Mörglbl are a rather interesting musical entity. The predominantly instrumental three piece are heavily rooted in the realms of progressive metal, and from there, they add plenty of jazz and fusion elements to their sound, giving an end result which comes across as ‘Frank Zappa and Steve Vai meets Dream Theater’. It’s highly technical, mesmerising and a solid compositional approach to making music, and this album marks the band’s 8th studio release and it also acts as a landmark, celebrating 20 years of fusion-jazz-prog metal. So, take a seat and listen to the tale of Scott (with gratuitous umlaut use and bizarre song titles!)

Like mentioned above, this album is a highly technical release. The level of detail in the composition and arrangements is what you would expect from a technical leaning progressive metal band. Shifting time signatures and polyrhythms dominate the flow, all locked together by a solid drummer who effortlessly switches up from rapid and heavy sections to more free-form jazz, switching from measured and deliberate to nonchalant and showboating. The bass work is just as reliable too. Bearing many similarities to the iconic bass virtuoso’s like Billy Sheehan and Stuart Hamm, there are moments of melodic shredding to pseudo-funk popping lines, rich tones and great augmentation of the riffs and of course, a real rounded sound. Slipping in and out of ‘lead fills’ to intricate runs which tie in with the drums, it helps lock everything down, allowing for the guitar melodies to take centre stage.

Guitar wise, well by comparing Mörglbl to the likes of Frank Zappa, Steve Vai and Dream Theater, you can get a damn good idea of the talent and creativity on display. Fluid lead lines which effortlessly glide across the rhythmic chaos beneath sing out almost as if they were the vocals. Blistering shred sequences and angular melodies dance across the tracks and the crunchy grooves and hammering low end tones on the riffs are solid. The momentary lapses into pseudo-downy can be forgiven as the heavy kick they provide the tracks with works well enough.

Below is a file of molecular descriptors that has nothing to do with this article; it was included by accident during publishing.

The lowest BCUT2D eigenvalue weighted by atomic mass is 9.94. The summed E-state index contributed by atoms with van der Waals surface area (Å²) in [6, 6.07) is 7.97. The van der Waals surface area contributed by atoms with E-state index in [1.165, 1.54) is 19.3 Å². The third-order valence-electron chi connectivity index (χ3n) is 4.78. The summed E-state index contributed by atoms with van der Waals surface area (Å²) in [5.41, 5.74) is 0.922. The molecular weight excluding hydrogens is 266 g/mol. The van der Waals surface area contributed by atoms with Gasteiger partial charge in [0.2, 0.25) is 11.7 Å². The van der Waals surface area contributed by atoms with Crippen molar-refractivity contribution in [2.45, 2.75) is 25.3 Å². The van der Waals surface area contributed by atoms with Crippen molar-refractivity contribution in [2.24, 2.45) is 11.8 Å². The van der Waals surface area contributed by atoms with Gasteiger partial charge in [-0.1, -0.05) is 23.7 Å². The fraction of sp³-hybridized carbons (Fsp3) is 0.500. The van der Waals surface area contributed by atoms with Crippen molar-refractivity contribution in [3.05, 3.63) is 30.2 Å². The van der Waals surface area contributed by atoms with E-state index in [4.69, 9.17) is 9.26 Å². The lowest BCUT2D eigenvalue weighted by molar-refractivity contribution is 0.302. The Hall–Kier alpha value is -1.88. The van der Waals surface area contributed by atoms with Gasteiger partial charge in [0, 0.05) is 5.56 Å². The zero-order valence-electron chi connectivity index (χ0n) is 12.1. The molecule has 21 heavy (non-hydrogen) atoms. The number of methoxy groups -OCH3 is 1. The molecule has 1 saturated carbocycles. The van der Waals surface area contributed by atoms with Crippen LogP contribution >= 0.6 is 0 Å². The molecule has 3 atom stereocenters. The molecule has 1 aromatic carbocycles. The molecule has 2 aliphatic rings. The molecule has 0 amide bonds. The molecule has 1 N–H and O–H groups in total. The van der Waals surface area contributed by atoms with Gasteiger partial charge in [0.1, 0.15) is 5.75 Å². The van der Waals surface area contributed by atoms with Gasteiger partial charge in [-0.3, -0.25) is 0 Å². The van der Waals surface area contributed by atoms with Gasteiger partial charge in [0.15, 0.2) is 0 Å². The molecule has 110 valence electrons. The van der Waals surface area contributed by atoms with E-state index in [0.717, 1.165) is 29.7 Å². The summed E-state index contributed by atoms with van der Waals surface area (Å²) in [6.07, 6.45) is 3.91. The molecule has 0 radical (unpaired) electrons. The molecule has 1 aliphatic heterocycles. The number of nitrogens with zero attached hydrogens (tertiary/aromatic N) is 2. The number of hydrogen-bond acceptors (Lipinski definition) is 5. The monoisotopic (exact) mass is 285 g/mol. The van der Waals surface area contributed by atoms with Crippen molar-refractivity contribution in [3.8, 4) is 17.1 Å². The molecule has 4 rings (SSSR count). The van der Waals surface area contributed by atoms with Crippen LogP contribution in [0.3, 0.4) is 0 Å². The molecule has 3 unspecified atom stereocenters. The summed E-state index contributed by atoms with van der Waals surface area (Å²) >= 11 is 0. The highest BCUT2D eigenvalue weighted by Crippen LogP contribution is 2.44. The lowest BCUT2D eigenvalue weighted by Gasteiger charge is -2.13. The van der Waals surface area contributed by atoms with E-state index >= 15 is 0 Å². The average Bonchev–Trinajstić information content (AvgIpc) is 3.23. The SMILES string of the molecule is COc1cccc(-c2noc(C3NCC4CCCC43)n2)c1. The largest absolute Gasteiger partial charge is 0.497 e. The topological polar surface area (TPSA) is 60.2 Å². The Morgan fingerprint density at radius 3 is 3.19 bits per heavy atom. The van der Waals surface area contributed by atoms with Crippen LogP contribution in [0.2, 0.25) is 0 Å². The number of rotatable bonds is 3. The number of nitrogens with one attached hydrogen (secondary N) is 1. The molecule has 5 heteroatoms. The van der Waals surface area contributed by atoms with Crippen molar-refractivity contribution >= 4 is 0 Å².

Whilst the musical approach is pretty solid, the overall reception is a mixed bag. For those who enjoy the mind-bending styles of jazz-prog like classic Frank Zappa, Primus and some elements of King Crimson, there are plenty of moments where you will get lost in it and if you’re not into the whole angular and awkward/wacky/quirky style then it will be annoying to listen to. The ‘wandering’ moments in tracks can also be detrimental to the experience as you can’t really tell whether or not the pacing you have acclimatised to will return or not. There aren’t really any ‘straight forward’ tracks, the closest you will get to order in this musical chaos is “Dark Vädim” and “Crime Minister”.

Other than that, if you want wild, wacky and music loaded with character and experimental expression, this is the album for you.

(6/10 Fraggle)